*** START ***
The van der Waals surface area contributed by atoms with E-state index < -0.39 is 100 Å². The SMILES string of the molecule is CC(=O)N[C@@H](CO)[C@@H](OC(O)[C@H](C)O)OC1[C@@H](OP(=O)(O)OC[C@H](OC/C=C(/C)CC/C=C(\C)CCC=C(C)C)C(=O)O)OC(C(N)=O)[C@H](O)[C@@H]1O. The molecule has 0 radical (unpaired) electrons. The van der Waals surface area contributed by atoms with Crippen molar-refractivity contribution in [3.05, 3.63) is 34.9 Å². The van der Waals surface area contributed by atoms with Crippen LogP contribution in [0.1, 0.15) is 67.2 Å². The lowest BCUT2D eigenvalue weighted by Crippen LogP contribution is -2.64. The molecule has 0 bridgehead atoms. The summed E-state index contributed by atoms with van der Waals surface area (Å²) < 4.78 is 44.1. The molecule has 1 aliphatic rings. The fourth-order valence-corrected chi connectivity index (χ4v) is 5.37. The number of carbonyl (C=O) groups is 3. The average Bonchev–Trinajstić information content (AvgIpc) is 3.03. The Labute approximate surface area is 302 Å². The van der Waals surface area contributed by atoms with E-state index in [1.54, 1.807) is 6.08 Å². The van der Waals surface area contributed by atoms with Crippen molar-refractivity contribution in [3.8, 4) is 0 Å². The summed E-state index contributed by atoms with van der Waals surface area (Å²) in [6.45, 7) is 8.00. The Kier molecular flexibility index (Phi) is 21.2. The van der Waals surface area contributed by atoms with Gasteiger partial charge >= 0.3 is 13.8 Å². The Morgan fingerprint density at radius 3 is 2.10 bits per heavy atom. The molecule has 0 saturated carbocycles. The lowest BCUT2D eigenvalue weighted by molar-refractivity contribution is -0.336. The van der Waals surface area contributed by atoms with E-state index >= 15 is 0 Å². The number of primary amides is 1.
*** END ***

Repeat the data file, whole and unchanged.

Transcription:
The van der Waals surface area contributed by atoms with E-state index < -0.39 is 100 Å². The SMILES string of the molecule is CC(=O)N[C@@H](CO)[C@@H](OC(O)[C@H](C)O)OC1[C@@H](OP(=O)(O)OC[C@H](OC/C=C(/C)CC/C=C(\C)CCC=C(C)C)C(=O)O)OC(C(N)=O)[C@H](O)[C@@H]1O. The molecule has 0 radical (unpaired) electrons. The van der Waals surface area contributed by atoms with Crippen molar-refractivity contribution in [3.05, 3.63) is 34.9 Å². The van der Waals surface area contributed by atoms with Crippen LogP contribution in [0.1, 0.15) is 67.2 Å². The lowest BCUT2D eigenvalue weighted by Crippen LogP contribution is -2.64. The molecule has 0 bridgehead atoms. The summed E-state index contributed by atoms with van der Waals surface area (Å²) < 4.78 is 44.1. The molecule has 1 aliphatic rings. The fourth-order valence-corrected chi connectivity index (χ4v) is 5.37. The number of carbonyl (C=O) groups is 3. The average Bonchev–Trinajstić information content (AvgIpc) is 3.03. The Labute approximate surface area is 302 Å². The van der Waals surface area contributed by atoms with E-state index in [1.54, 1.807) is 6.08 Å². The van der Waals surface area contributed by atoms with Crippen molar-refractivity contribution in [3.8, 4) is 0 Å². The summed E-state index contributed by atoms with van der Waals surface area (Å²) in [6.45, 7) is 8.00. The Kier molecular flexibility index (Phi) is 21.2. The van der Waals surface area contributed by atoms with Gasteiger partial charge >= 0.3 is 13.8 Å². The Morgan fingerprint density at radius 3 is 2.10 bits per heavy atom. The molecule has 0 saturated carbocycles. The lowest BCUT2D eigenvalue weighted by molar-refractivity contribution is -0.336. The van der Waals surface area contributed by atoms with E-state index >= 15 is 0 Å². The number of primary amides is 1.